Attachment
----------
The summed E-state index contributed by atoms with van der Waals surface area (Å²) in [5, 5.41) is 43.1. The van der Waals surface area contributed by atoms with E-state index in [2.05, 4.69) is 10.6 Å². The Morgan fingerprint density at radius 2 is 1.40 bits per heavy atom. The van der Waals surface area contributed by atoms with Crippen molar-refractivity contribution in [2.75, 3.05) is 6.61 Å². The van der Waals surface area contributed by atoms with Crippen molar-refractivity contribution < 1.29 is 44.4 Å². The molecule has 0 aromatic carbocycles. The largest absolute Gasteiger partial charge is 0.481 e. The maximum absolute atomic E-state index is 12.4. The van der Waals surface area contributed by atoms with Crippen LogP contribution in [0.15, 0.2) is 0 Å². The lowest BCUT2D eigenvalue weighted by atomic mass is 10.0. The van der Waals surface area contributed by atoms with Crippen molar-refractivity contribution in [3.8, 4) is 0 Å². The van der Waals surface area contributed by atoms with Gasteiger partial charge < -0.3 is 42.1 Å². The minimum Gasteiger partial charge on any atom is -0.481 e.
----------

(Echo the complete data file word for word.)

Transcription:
The summed E-state index contributed by atoms with van der Waals surface area (Å²) in [5, 5.41) is 43.1. The van der Waals surface area contributed by atoms with E-state index in [2.05, 4.69) is 10.6 Å². The Morgan fingerprint density at radius 2 is 1.40 bits per heavy atom. The van der Waals surface area contributed by atoms with Crippen molar-refractivity contribution in [2.75, 3.05) is 6.61 Å². The van der Waals surface area contributed by atoms with Crippen molar-refractivity contribution < 1.29 is 44.4 Å². The molecule has 0 aromatic carbocycles. The largest absolute Gasteiger partial charge is 0.481 e. The maximum absolute atomic E-state index is 12.4. The van der Waals surface area contributed by atoms with Crippen LogP contribution in [0.15, 0.2) is 0 Å². The lowest BCUT2D eigenvalue weighted by atomic mass is 10.0. The van der Waals surface area contributed by atoms with Crippen molar-refractivity contribution in [3.8, 4) is 0 Å². The van der Waals surface area contributed by atoms with Gasteiger partial charge < -0.3 is 42.1 Å². The minimum Gasteiger partial charge on any atom is -0.481 e.